Washington, D.C. — U.S. Agency for Global Media (USAGM) CEO Michael Pack implemented critical changes on his first day to steer the agency back toward its mission: “to inform, engage, and connect people around the world in support of freedom and democracy.”
Addressing the staff through an introductory email, Pack focused on his three goals: making the agency more effective; ensuring that nothing interferes with the ability to report the news; and improving agency morale. He reinforced his commitment to honoring the VOA’s charter, missions of the grantees and independence of the heroic journalists around the world.
Pack’s message was met with an overwhelmingly positive response by staff and grantees, who personally reached out and candidly congratulated him. One noted, “you emphasized that we all have a mission that unfortunately some have forgotten in recent and past years, to the disgrace of all.” Another said, “I am sure that with your arrival we will be able to rejuvenate our agency, to get rid of any bias and partisanship, and will be able to adequately transmit America’s image and ideas to the outer world.”
Hours later, Pack effected a series of significant and long-overdue actions to keep assurances to restructure the agency, fully in accordance with the law. As in every transition, Pack brings a leadership team that is committed to eradicating the known mismanagement and scandals that have plagued the agency for decades.
In 2013, outgoing Secretary of State Hillary Clinton informed a House Foreign Affairs Committee hearing that the agency “is practically defunct in terms of its capacity to be able to tell a message around the world.” Following this and similar pleas, a bipartisan bill was proposed and approved by Congress envisioning a completely new management structure for the agency. Three years later, President Obama signed that very bill that consolidated the board into a single chief executive, and explained that the reform “streamlines… operations and reduces inefficiencies.”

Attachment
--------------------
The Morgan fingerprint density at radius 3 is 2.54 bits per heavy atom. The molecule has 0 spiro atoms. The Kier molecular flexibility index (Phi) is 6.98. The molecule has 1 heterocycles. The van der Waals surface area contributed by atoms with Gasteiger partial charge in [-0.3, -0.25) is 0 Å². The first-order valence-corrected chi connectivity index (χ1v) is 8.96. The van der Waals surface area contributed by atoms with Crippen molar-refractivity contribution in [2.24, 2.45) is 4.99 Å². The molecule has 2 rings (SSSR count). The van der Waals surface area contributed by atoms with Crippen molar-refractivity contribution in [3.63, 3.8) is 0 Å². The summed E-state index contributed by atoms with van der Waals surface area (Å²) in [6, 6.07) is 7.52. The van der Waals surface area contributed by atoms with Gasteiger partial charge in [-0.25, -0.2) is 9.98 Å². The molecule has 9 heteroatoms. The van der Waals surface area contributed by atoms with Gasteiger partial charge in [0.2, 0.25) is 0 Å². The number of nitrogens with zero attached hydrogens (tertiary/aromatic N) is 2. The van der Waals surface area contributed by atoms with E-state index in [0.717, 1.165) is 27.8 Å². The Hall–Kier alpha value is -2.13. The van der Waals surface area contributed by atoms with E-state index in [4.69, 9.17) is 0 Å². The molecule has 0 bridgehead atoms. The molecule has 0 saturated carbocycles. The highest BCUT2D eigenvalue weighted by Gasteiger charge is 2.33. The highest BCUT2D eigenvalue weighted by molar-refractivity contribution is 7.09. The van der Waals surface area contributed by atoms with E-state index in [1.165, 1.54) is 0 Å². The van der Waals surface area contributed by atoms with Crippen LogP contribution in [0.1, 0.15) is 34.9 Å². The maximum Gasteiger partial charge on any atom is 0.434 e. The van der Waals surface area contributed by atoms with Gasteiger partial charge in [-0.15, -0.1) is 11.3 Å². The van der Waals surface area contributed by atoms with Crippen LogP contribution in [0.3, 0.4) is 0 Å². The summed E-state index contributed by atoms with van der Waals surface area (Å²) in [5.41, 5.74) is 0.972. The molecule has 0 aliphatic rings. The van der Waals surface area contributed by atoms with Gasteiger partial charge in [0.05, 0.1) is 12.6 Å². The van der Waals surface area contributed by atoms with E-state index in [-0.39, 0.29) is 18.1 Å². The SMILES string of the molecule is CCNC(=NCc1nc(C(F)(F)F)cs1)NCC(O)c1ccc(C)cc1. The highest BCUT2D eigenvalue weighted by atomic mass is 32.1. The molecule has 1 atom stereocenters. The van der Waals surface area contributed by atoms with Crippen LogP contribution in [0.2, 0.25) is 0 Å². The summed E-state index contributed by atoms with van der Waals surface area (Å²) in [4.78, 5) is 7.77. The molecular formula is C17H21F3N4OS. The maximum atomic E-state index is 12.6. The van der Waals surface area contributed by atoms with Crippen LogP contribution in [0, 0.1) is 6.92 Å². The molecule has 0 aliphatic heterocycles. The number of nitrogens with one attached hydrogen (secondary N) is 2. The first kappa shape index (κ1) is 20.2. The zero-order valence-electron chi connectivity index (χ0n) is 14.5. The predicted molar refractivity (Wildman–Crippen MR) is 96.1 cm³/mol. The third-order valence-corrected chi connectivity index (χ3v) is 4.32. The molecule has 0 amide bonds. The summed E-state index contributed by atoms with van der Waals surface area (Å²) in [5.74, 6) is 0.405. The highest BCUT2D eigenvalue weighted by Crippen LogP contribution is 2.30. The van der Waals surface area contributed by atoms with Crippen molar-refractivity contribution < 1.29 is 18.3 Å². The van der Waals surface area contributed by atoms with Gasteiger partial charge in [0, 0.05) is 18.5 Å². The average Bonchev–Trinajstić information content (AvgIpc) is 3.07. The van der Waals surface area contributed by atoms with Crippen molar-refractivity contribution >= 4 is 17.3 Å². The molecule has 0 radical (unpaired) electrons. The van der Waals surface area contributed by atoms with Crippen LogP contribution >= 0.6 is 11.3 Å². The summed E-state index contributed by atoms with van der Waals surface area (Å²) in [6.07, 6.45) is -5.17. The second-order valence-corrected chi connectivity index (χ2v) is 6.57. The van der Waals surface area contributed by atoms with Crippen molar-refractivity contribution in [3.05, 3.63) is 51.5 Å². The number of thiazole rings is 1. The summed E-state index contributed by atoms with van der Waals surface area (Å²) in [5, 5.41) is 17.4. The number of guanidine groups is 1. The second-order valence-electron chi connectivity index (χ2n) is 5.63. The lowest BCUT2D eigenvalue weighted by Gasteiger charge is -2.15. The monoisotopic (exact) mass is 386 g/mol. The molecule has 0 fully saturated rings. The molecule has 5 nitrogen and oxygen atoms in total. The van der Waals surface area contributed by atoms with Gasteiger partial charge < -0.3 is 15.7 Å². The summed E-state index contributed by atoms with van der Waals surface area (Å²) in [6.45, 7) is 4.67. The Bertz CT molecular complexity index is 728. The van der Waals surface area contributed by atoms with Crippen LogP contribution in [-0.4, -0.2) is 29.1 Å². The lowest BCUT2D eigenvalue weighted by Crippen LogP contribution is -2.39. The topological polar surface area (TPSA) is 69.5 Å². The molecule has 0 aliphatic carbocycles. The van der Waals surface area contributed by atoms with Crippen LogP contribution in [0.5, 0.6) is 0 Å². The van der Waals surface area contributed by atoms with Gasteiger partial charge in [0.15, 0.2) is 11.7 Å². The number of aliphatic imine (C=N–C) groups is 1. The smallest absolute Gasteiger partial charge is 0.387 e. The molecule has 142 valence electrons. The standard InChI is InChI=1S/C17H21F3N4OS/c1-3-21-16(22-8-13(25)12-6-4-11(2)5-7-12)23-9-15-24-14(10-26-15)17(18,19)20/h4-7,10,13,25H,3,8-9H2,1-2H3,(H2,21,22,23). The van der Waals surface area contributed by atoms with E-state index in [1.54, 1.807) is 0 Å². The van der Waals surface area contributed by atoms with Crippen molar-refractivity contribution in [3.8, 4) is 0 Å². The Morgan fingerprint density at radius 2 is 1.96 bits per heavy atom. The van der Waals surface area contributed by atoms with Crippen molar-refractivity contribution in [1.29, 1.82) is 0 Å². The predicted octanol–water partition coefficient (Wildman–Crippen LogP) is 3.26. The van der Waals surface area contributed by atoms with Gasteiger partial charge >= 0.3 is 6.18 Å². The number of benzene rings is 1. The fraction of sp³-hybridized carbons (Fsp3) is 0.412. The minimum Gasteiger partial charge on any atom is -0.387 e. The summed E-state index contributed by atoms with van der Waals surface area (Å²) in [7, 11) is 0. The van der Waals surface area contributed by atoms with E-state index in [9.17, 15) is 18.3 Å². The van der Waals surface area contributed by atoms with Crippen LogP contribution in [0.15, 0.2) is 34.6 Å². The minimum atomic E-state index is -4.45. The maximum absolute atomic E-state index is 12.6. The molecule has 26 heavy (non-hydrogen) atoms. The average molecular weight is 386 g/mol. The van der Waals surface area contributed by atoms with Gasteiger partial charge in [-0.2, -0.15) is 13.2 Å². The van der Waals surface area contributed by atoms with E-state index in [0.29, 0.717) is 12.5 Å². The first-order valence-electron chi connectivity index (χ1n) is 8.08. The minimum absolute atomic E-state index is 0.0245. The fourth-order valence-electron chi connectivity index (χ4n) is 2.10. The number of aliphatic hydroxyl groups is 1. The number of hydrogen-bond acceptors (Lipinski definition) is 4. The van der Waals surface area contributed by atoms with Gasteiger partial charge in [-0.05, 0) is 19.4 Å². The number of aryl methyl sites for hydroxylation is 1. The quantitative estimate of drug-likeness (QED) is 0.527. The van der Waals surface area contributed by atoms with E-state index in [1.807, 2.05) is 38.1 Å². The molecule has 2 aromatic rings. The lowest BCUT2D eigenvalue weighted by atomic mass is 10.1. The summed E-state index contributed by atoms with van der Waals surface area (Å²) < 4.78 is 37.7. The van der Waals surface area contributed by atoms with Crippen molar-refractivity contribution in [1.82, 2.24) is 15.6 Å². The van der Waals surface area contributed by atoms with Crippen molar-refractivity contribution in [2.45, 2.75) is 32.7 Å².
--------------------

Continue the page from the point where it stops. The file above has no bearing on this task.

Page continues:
“Every action I carried out was – and every action I will carry out will be – geared toward rebuilding the USAGM’s reputation, boosting morale, and improving content,” said Pack. “I made a solemn promise to Congress, to the President, and the American people to execute this plan. Indeed, I am not doing it unilaterally. To the contrary, this plan is wholly pursuant to the bipartisan language that was developed and approved by Congress and the previous administration, both of which readily recognized that the agency had grown obsolete and ineffective implementing its statutory mission.”
These transitional steps are precisely what every new leader of an organization does; however, it was received differently, because the Senate confirmation of Pack was delayed almost three years due to obstructionism.
What matters now is doing right by the profession of journalism, the nation, and people around the world who yearn for accurate and reliable reporting.
“We will press ahead now as that is the charge with which we have been bestowed by all stakeholders, and we will do so with enthusiasm, knowing what will happen when the talented men and women of the agency are once again empowered with resources and inspired by a clearly enunciated vision that faithfully flows from the charter,” concluded Pack.
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